An Unnecessary Proving Ground

A review of Alyxandra Harvey’s “The Faith Circus” in Tesseracts Eighteen: Wrestling with Gods (Edge, 2015).

By Derek Newman-Stille

In “The Faith Circus” by Alyxandra Harvey explores ideas of religious conflict and the development of a multi-faith, multicultural system. When the Raja was young, he had demanded that various priests and magicians heal his family from illness. When none of their practices worked, he created the faith circus, a battleground within which various practitioners try to show that their god is the most powerful by killing other religious practitioners. The Raja, stuck in a mode of perpetual anger at what he believes is a betrayal by all of the various gods, brings this assortment together for his own amusement and uses the power shed by the murder of practitioners to give him further magical power and to power the shields that prevent the combatants from leaving the combat grounds.

When a dancer arrives in the arena with a skirt of coins, she questions the need to fight to prove the effectiveness of one’s deity. She shifts the nature of the combat by pointing out the collective power of bringing so many gods and so many faiths together and invites people to look at their commonalities rather than their differences. She looks at the connection that can exist through the blood that has been shed in the arena, the power of sacrifice to bind people together rather than the power of bloodlust to pull them apart.
Harvey subverts the expectation of conquest that underlays most tales of arena combat. She invites readers to look at the potential for collective action rather than individual predominance and conquest over others. She explores the potential of a diversity of faiths as a place of connection between people, a shared experience rather than seeing religious diversity and pluralism as a threat.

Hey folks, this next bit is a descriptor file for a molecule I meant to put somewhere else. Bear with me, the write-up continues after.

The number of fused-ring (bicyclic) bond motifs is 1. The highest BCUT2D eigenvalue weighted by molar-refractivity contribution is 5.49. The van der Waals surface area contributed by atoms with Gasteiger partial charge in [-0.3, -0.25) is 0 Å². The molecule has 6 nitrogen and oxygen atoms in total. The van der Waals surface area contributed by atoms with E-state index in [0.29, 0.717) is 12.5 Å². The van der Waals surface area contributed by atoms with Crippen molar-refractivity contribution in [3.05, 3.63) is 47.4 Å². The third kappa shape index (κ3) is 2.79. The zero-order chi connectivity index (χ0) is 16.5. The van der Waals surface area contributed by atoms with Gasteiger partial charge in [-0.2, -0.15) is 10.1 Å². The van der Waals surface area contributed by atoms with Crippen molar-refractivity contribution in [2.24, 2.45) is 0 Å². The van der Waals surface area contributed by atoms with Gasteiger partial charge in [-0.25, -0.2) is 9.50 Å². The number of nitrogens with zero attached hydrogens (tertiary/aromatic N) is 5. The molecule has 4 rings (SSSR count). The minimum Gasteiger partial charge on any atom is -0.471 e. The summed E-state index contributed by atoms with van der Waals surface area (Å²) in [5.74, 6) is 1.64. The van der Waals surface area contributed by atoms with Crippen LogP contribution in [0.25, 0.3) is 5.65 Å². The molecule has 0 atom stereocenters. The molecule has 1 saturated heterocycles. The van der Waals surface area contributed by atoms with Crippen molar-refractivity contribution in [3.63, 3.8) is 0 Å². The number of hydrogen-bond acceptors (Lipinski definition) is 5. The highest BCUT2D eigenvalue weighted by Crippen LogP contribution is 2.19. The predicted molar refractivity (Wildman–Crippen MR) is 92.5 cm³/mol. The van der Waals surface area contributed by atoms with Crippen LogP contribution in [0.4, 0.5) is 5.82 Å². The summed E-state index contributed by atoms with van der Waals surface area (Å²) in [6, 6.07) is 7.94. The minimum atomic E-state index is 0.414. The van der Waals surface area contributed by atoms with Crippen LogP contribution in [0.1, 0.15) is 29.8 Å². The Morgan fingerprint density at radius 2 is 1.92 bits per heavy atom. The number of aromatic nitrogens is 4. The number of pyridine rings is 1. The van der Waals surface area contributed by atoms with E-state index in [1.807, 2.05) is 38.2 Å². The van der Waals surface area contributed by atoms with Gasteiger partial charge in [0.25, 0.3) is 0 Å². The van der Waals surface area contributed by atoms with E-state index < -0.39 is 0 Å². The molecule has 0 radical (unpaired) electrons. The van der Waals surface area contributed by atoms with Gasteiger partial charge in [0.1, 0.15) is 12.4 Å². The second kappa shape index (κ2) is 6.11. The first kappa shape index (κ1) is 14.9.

To discover more about Tesseracts Eighteen: Wrestling with Gods, visit Edge’s website at http://www.edgewebsite.com/books/tess18/t18-catalog.html

To discover more about Alyxandra Harvey, visit her website at http://alyxandraharvey.com

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Post-Apocalyptic Green

A review of Alyxandra Harvey’s “Green Jack” in Urban Green Man (Edge, 2013)

Cover Art Courtesy of Edge Publications

Cover Art Courtesy of Edge Publications

By Derek Newman-Stille

Alyxandra Harvey reveals our uncertainty about the future of vegetation and food in her post-apocalyptic story “Green Jack”. After crops begin to fail on a regular basis and the weather becomes unstable, a city tries to survive by perpetuating the same behaviours that endangered its vegetative life in the first place. Government and industrial regulations control the vegetative world, constraining and controlling plant life to human will, harnessing it exclusively for human purposes.

Instead of allowing biodiversity to flourish, the city begins to kidnap Green Jacks, figures who are linked to the vegetative health of the world and who bring growth and fertility in their wake. Instead of allowing for the freedom of plant growth, these Green Jacks are abducted by the city, controlled and regulated, their power drained to fuel an industrial complex focused on human interests. Walls are erected around the city to tightly control the population and provide the image of security while all securities and choices are removed from the populace.

Harvey explores the atrocities that can be committed on a population’s behalf when they are starving and examines the coercive power of hunger. People willingly give up their freedoms for the perceived protection from hunger provided by a society that tightly regulates food.

When the protagonist steals a Green Jack’s mask in an attempt to gather enough food for herself (since the mask fuels growth of food) she becomes a target for the military and this mask brings with it either the potential to free her from the tight regulations of the city and allow for free growth or to become the subject of incarceration and control.